Time. There’s never enough of it, is there?
I was reminded of this fact while watching an interview with writer/comedian Ricky Gervais. The interviewer asked him why he always seems so happy, why he’s always laughing and seeming to enjoy himself. Gervais replied by stating that he knows that every day is one less day he has on this earth, so he wants to make the best of it. While morbid, I think it’s also a good way to remind oneself that time is fleeting.
Which brings me to procrastination. The bane of all artists, it seems. Or at least a very high percentage. I’m guilty of it, myself, although I’ve gotten better than I used to be. When I was younger I found it terribly easy to put off working on a story or some other creative project. I’d find errands to run, people I needed to chat with, or maybe some reading I needed to catch up on. Lame excuses all around.
I never really understood why I would do that to myself. I love to write, so why postpone doing something that I love to do? That’s the million-dollar question. I think part of it was fear of failure. This was back when I was too wrapped up in worrying about what others would think. I didn’t have people encouraging me. I was self-conscious and focused on trying to please others instead of pleasing myself.
So I’d have a great idea, but he execution would take far too long. Hesitation, procrastination, and finally, resignation. At some point I’d finally guilt myself into doing what needed to be done. Of course, I’d then stash my writing in a desk drawer or under my bed and hope that no one found it. My secret shame.
If I were a betting man, and I’m not, I would wager that self-confidence is the main reason why most artists procrastinate. Obviously, I can understand that. It’s tough to build up your confidence when you may not be getting support or feedback, or at least not getting the support and feedback you need. We’re all different, so what might be supportive to me may not be for you.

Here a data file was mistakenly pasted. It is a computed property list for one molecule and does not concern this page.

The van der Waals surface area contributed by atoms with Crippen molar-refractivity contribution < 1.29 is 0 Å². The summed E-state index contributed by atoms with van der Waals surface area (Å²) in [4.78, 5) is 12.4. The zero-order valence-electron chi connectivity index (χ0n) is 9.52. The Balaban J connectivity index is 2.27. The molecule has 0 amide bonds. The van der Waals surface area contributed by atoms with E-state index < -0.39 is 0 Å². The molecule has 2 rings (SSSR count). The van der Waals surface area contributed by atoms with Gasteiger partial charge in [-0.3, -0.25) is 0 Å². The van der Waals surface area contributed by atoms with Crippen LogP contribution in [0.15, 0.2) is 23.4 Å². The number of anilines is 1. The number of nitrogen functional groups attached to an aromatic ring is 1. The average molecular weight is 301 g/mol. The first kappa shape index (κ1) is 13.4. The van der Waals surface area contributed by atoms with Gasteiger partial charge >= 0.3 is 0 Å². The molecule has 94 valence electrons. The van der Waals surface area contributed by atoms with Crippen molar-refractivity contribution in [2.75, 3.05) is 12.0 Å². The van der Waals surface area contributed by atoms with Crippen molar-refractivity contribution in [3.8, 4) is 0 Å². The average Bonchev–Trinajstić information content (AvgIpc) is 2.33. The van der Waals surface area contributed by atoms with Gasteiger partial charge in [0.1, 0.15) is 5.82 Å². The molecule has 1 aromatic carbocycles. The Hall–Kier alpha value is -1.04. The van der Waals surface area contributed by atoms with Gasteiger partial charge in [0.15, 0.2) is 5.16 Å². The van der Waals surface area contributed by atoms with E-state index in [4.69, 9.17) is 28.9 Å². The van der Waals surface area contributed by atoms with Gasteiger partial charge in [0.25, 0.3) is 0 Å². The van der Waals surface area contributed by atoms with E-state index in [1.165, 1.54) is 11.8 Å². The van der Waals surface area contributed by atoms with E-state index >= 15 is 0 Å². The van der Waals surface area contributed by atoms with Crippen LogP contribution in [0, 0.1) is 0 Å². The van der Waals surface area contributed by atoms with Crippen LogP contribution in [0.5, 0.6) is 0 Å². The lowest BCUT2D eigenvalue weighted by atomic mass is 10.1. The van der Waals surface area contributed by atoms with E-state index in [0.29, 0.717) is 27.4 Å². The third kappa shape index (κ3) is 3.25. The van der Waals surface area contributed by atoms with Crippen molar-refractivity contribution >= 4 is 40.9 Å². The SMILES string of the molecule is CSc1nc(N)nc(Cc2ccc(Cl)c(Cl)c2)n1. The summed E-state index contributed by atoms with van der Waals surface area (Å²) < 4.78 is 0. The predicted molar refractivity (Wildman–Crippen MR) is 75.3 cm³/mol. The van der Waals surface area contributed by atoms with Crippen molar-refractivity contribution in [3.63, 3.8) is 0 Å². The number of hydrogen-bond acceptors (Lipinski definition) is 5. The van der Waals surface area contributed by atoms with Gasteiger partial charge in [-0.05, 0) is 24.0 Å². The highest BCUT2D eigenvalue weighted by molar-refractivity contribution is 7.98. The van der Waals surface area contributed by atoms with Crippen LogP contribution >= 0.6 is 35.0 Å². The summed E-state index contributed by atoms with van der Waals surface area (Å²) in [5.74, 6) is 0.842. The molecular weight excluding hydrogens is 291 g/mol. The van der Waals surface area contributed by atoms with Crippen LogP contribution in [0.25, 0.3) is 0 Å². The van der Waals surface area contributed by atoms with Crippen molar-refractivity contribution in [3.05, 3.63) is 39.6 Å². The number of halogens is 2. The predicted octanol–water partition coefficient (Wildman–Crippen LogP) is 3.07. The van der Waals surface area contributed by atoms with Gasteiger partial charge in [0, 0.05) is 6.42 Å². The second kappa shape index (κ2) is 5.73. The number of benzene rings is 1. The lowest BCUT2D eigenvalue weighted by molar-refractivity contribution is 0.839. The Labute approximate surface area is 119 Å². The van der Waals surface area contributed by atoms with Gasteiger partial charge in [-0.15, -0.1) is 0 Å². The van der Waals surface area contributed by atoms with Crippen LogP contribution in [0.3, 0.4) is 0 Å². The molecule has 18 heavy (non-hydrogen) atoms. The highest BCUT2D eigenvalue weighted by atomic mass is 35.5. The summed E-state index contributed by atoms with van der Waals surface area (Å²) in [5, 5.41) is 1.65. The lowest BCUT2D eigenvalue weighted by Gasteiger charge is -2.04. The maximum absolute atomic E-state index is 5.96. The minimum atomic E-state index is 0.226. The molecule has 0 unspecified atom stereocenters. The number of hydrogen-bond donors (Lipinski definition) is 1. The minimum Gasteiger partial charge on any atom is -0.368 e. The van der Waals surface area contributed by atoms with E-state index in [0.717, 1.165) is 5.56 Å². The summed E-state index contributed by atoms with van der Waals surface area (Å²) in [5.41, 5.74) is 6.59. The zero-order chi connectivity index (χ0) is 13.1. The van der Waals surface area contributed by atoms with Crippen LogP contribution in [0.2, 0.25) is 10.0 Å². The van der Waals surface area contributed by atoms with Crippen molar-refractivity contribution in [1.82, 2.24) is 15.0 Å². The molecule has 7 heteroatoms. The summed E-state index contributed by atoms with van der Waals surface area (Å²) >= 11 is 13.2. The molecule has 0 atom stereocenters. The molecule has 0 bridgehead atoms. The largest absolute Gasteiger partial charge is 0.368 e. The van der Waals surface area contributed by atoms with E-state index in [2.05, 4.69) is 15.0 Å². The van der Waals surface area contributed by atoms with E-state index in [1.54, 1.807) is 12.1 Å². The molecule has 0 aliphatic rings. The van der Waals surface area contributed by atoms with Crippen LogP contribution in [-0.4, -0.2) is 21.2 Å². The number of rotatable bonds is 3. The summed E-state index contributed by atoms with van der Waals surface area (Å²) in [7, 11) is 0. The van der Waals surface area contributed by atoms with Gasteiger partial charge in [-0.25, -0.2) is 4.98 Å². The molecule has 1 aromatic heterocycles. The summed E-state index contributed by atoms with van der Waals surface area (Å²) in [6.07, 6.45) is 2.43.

What I can do, however, is refer back to Ricky Gervais. One of the things he noted was that what also keeps him happy is that he doesn’t give a shit. Oh sure, he’s an animal rights and human rights advocate, but when it comes to worrying about what people think of him, well, he simply doesn’t care. In fact, I saw a series of short interviews with people who work with him and know him, and they all agreed that he simply doesn’t give a shit about what people think about him, his comedy, or his television shows.
I think that’s a good attitude for artists to have when it comes to their work. Don’t give a shit if someone likes it or hates it. Don’t give a shit if people are inspired or offended. The thing is, if you care about reading good reviews, then you open yourself up to being affected by the bad reviews. So the best thing to do is not care either way, just create what you want to create. Damn the torpedoes and all that jazz.
This, in turn, will be a confidence booster. If you don’t care what people think about your work, then you won’t hesitate or second-guess yourself. You’ll find a freedom you never had before. And no, it won’t necessarily be easy to change your mindset, but if you work at it you’ll find that, over time, you’re going to be more creative, more productive, and probably happier than ever before.
But don’t use this as an excuse to ignore constructive criticism. I believe we all need at least a second set of eyes on our work to help keep us on track, but that’s different than worrying about what someone is going to think of your final product.
Procrastination is a time killer, and we only have a limited amount. Don’t waste it.